Is cool weather good or bad for grain fill?
Does this mean that we can expect another record-setting statewide average yield? Not necessarily so............................ Whoa! Why not?
We tend to forget about the excessive rainfall events that occurred throughout the state early in the season. Those rains prior to planting that provided such good opportunities to compact the soil with pre-plant field operations and with the planting operation itself. Those rains that resulted in large, drowned out areas in fields. Those rains that resulted in extended periods of soggy, saturated soils that took its toll on root development and health. Those rains that resulted in the loss of soil nitrate by leaching or denitrification. Consequently, many fields are not uniformly healthy. Stress from saturated soils during the ear size determination period may have compromised the top end ear size potential before pollination even occurred. Excessively cloudy weather during pollination may have reduced photosynthetic rates enough to interfere with the success of ovule fertilization and initial kernel development. In other words, in contrast to the record-setting year of 2004, the 2013 growing season has not been perfect.
I suspect that Indiana will end up with a solid overall average yield in spite of the early season stresses, in large part fueled by the favorable weather during pollination and grain fill. In essence, this is what USDA-NASS told us in their initial August yield estimate for Indiana. That being said, "it ain't over until it's over", meaning that the situation could still change.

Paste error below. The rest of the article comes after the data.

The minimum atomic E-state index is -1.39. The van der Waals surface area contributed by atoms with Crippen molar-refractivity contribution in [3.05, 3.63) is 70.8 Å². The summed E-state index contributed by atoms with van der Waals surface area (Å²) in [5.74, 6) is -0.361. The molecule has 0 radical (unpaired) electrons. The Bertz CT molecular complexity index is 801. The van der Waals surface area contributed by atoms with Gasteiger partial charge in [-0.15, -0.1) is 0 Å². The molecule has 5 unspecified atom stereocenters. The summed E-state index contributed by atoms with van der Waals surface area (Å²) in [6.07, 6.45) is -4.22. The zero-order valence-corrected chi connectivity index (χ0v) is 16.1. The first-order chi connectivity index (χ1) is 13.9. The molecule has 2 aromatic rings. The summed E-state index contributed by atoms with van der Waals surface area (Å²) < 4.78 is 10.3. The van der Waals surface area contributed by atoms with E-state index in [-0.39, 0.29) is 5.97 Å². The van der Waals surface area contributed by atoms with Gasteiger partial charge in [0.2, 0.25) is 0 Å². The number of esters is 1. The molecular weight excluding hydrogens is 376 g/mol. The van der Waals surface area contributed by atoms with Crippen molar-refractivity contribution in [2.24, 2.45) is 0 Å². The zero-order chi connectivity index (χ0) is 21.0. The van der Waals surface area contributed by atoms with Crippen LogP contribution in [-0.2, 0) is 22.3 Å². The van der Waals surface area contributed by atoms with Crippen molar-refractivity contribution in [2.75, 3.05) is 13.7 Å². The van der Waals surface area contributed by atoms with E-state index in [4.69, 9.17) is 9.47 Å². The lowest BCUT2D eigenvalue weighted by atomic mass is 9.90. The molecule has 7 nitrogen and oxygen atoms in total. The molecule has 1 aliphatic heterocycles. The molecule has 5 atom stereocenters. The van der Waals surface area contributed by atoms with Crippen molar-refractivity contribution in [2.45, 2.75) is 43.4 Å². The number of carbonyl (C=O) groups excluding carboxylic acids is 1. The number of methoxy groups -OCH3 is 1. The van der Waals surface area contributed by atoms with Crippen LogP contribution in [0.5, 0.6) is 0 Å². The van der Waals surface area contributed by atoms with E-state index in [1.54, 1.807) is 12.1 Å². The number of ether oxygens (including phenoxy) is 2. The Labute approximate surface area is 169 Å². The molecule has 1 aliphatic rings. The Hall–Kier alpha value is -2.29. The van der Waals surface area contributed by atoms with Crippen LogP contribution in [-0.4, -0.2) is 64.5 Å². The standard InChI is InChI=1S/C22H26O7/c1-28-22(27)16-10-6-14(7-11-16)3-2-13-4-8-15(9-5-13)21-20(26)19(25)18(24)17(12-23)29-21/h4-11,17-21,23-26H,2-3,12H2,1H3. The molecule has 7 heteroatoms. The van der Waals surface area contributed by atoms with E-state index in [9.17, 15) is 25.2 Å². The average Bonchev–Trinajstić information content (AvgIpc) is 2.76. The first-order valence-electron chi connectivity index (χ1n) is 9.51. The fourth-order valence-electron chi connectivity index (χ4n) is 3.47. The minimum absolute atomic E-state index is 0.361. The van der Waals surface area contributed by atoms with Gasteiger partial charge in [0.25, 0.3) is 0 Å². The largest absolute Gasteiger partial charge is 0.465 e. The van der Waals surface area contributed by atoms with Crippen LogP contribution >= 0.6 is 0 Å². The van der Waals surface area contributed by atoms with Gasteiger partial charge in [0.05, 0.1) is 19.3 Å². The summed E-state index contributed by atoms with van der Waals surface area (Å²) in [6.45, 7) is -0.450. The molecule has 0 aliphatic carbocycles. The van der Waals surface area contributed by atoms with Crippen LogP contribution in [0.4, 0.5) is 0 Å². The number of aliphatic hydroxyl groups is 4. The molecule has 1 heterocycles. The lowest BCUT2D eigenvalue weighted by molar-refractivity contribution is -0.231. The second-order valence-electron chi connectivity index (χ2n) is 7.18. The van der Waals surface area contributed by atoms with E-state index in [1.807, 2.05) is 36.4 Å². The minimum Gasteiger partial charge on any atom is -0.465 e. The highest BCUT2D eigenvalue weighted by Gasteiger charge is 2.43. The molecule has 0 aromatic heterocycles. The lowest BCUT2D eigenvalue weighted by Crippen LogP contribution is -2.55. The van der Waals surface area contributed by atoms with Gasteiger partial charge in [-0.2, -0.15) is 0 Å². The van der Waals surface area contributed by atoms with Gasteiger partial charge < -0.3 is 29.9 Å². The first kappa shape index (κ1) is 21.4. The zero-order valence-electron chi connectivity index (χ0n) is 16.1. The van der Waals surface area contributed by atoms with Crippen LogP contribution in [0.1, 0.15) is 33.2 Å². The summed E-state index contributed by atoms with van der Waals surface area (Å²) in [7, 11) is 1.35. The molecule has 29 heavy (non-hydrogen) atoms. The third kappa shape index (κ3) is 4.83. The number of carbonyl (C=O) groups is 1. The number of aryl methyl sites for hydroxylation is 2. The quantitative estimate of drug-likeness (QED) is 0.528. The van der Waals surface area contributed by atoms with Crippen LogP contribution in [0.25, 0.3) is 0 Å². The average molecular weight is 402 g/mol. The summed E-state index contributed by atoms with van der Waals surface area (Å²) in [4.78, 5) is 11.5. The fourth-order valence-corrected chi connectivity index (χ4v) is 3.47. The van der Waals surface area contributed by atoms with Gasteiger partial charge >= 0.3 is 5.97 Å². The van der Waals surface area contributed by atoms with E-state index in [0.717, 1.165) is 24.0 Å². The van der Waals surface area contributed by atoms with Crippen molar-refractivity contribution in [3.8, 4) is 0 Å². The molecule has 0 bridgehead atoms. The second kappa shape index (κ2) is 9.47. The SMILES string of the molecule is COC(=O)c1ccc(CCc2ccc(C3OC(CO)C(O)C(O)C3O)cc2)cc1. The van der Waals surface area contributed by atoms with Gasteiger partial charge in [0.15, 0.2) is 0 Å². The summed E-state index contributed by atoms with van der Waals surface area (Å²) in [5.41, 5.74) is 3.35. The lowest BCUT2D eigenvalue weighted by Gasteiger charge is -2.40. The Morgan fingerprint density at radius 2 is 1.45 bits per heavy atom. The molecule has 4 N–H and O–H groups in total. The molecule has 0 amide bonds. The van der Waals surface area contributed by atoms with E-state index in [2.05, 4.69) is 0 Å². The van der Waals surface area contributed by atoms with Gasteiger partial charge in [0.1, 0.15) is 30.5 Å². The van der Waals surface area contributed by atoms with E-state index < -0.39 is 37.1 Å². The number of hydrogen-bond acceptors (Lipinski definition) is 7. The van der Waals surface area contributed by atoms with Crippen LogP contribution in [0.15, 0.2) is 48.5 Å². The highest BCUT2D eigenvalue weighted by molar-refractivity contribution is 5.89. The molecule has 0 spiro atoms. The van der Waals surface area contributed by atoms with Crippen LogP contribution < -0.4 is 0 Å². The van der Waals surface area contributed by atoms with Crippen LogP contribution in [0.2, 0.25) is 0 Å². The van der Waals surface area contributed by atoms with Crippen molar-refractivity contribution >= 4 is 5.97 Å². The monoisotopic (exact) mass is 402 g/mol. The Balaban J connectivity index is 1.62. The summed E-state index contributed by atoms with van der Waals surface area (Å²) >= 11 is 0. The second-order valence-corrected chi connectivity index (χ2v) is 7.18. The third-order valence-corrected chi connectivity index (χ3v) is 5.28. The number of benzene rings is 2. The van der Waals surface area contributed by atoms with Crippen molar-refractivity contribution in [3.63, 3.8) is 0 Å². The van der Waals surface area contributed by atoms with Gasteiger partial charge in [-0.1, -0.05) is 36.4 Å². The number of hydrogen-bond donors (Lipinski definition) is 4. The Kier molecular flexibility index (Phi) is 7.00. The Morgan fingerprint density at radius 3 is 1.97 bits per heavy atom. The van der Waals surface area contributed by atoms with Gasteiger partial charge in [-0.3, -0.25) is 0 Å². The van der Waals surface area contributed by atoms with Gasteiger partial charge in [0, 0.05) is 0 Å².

By now, barely half of the state's crop has probably reached the dough stage of kernel development. At that stage, nearly half of the kernel dry weight is yet to be determined. Most fields have at least another 30 days of grain filling remaining before physiological maturity (kernel black layer) occurs. Some fields will require more than 30 days to reach physiological maturity. A lot could still happen, both favorable and unfavorable.
Many areas of the state have received less than normal rainfall for the past 30 days. The U.S. Drought Monitor does not currently (Aug 13) depict any areas of drought in Indiana, but compacted areas of fields, shallow-rooted crops, and crops in soils with naturally low water-holding capacity are in fact showing symptoms of drought stress. The current forecast for the remainder of the month is for above normal temperatures. Without meaningful amounts of rainfall, temperatures significantly above normal will cause similar stress in more fields around the state and interfere with the successful completion of the grain filling period.